Plana v First Capital East Ltd
On 15 August 2013 the judge laid down judgment in the above case which follows in the same vein of the principle laid down in Summers v Fairclough…
Central London County Court (15 August 2013)
On 15 August 2013 his Honour Judge Collender QC laid down judgment in the above case which follows in the same vein of the principle laid down in the case of Summers v Fairclough Holmes  and the well-reported case of Fari v Mr Haringey .
In the index case the defendant sought an Order pursuant to CPR 3.4(2) (b) striking out the claimant’s claim on the basis that there was a clear abuse of process.
The claim arose from an accident that the claimant allegedly sustained at work on 10 October 2007. The claimant claims that he was moving some signs within his workplace when he was caused to slip "in someway" sustaining a blow to the head. The claimant wasn’t certain as to the precise mechanism of the accident but “felt sure that he slipped upon a plastic sleeve”.
The claimant’s claim was supported by medical evidence which outlined the claimant sustained mild traumatic brain injury and consequently blackouts of a certainly troubling disabling symptom.
By consent (on 15 July 2010) judgement was entered in the claimant’s favour on the basis that the claimant accepted 10% of the blame for the incident.
Whilst the defendant did not secure its own medical evidence they instructed a firm to carry out surveillance footage that showed the claimant carrying out a whole manner of tasks which the medical experts stated were not possible. This included the claimant driving a vehicle for some significant time/distances, entering supermarkets and working/supervising at a car wash facility.
The footage was such that HHJ Collender summarised that “a dispassionate viewing of that footage would demonstrate that there is no apparent indication of impairment within the claimant’s normal working activities”.
Despite this, on 4 February 2013 the claimant served an updated schedule of loss upon the defendant claiming £637,308. In short summary the schedule indicated that the claimant claims he was virtually housebound owing to frequent blackouts, spells of dizziness and headaches. Mr Plana claimed that he required constant supervision, was unable to work (to such an extent that he has no residual earning capacity) and was unable to drive.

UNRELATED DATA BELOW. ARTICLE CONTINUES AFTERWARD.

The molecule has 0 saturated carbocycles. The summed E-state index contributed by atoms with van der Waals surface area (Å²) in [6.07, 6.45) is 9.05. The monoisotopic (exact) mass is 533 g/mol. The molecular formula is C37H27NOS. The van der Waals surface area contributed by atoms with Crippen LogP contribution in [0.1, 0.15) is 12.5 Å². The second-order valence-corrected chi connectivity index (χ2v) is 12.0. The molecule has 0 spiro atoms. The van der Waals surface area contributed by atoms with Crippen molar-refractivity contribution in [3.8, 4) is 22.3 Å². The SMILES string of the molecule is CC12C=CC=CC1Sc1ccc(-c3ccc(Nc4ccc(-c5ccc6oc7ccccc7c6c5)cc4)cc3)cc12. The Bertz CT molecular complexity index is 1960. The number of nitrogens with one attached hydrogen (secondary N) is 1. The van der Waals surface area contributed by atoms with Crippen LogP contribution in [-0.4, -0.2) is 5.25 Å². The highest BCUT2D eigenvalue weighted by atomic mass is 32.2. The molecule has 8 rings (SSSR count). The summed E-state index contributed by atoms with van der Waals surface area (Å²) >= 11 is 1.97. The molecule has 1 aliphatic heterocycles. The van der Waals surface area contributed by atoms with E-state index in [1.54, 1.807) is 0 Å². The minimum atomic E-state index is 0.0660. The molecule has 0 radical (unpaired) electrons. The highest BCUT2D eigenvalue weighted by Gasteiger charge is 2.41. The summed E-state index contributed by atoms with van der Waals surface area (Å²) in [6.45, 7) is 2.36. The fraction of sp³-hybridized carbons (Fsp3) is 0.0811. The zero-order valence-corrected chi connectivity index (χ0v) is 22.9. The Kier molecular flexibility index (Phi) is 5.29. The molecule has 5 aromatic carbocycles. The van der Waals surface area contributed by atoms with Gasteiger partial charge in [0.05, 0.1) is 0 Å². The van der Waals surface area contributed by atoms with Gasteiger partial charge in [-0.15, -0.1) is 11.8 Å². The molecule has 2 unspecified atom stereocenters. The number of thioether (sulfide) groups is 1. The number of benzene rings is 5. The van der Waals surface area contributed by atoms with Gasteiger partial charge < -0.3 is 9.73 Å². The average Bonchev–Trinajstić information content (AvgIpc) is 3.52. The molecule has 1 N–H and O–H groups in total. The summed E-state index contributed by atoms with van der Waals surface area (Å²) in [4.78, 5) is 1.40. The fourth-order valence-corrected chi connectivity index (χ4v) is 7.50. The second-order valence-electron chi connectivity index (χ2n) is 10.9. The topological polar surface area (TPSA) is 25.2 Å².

The application and ruling
In considering the application the HHJ Collender considered CPR 3.4(2) (b) which states that “the court may strike out a statement of case if it appears to the court… that the statement of case is an abuse of the courts processes or is otherwise likely to obstruct the just disposal of the proceedings.”
HHJ Collender also made reference to case of Summers, which confirmed that the court has jurisdiction to strike out a case at any stage of the proceedings. Furthermore HHJ Collender outlined that it is common ground that deliberately making a false claim and producing false evidence is an abuse of the courts process, resulting in an unfair Trial (owing to unnecessary expenditure investigated false and/or exaggerated assertions).
Ultimately HHJ Collender took the view that whilst there was likely to have been a genuine incident that this was a fraudulent claim (with the genuine element of the claim representing a mere fraction of the presented claim value) which has been unmasked by the surveillance evidence obtained by the defendants.
The claim was therefore dismissed.
Wider application of this case in a fraud context
In summary the case further strengthens insurers’ ability to defend potentially exaggerated claims even in instances where there is a genuine aspect to the claim.
This stance is certainly reassuring and Weightmans LLP’s dedicated casualty fraud team continue to successfully defend such cases with support of the vast amounts of supporting legislation.